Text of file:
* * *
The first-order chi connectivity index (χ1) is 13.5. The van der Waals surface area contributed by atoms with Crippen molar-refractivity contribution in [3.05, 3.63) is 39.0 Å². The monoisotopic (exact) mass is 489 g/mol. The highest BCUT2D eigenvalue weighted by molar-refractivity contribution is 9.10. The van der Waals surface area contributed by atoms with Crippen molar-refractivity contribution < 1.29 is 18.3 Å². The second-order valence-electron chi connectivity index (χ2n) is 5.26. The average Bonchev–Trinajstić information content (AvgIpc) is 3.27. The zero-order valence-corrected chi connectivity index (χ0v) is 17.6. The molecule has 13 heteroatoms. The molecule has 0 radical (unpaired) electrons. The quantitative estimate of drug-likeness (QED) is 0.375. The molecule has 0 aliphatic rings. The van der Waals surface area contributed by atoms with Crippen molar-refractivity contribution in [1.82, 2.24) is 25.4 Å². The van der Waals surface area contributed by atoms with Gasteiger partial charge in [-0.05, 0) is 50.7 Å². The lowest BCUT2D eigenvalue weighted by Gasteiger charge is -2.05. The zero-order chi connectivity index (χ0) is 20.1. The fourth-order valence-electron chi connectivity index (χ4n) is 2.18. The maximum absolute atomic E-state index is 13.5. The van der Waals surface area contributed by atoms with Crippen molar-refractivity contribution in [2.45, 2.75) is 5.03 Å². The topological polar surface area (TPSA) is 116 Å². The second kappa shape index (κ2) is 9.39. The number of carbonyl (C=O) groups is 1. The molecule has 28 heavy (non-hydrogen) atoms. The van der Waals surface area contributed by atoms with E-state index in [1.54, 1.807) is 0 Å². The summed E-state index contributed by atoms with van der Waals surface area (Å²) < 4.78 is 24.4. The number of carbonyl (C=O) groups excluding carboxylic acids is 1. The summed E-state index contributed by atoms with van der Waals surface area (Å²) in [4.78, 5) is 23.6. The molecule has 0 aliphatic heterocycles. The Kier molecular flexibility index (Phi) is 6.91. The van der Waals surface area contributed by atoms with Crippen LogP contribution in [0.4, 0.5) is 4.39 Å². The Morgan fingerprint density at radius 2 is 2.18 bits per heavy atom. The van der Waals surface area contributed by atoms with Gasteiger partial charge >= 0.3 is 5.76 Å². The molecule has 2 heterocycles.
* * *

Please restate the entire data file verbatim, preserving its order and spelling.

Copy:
The first-order chi connectivity index (χ1) is 13.5. The van der Waals surface area contributed by atoms with Crippen molar-refractivity contribution in [3.05, 3.63) is 39.0 Å². The monoisotopic (exact) mass is 489 g/mol. The highest BCUT2D eigenvalue weighted by molar-refractivity contribution is 9.10. The van der Waals surface area contributed by atoms with Crippen molar-refractivity contribution < 1.29 is 18.3 Å². The second-order valence-electron chi connectivity index (χ2n) is 5.26. The average Bonchev–Trinajstić information content (AvgIpc) is 3.27. The zero-order valence-corrected chi connectivity index (χ0v) is 17.6. The molecule has 13 heteroatoms. The molecule has 0 radical (unpaired) electrons. The quantitative estimate of drug-likeness (QED) is 0.375. The molecule has 0 aliphatic rings. The van der Waals surface area contributed by atoms with Crippen molar-refractivity contribution in [1.82, 2.24) is 25.4 Å². The van der Waals surface area contributed by atoms with Gasteiger partial charge in [-0.05, 0) is 50.7 Å². The lowest BCUT2D eigenvalue weighted by Gasteiger charge is -2.05. The zero-order chi connectivity index (χ0) is 20.1. The fourth-order valence-electron chi connectivity index (χ4n) is 2.18. The maximum absolute atomic E-state index is 13.5. The van der Waals surface area contributed by atoms with Crippen molar-refractivity contribution in [2.45, 2.75) is 5.03 Å². The topological polar surface area (TPSA) is 116 Å². The second kappa shape index (κ2) is 9.39. The number of carbonyl (C=O) groups is 1. The molecule has 28 heavy (non-hydrogen) atoms. The van der Waals surface area contributed by atoms with E-state index in [1.54, 1.807) is 0 Å². The summed E-state index contributed by atoms with van der Waals surface area (Å²) < 4.78 is 24.4. The number of carbonyl (C=O) groups excluding carboxylic acids is 1. The summed E-state index contributed by atoms with van der Waals surface area (Å²) in [4.78, 5) is 23.6. The molecule has 0 aliphatic heterocycles. The Kier molecular flexibility index (Phi) is 6.91. The van der Waals surface area contributed by atoms with Crippen LogP contribution in [0.4, 0.5) is 4.39 Å². The Morgan fingerprint density at radius 2 is 2.18 bits per heavy atom. The van der Waals surface area contributed by atoms with Gasteiger partial charge >= 0.3 is 5.76 Å². The molecule has 2 heterocycles.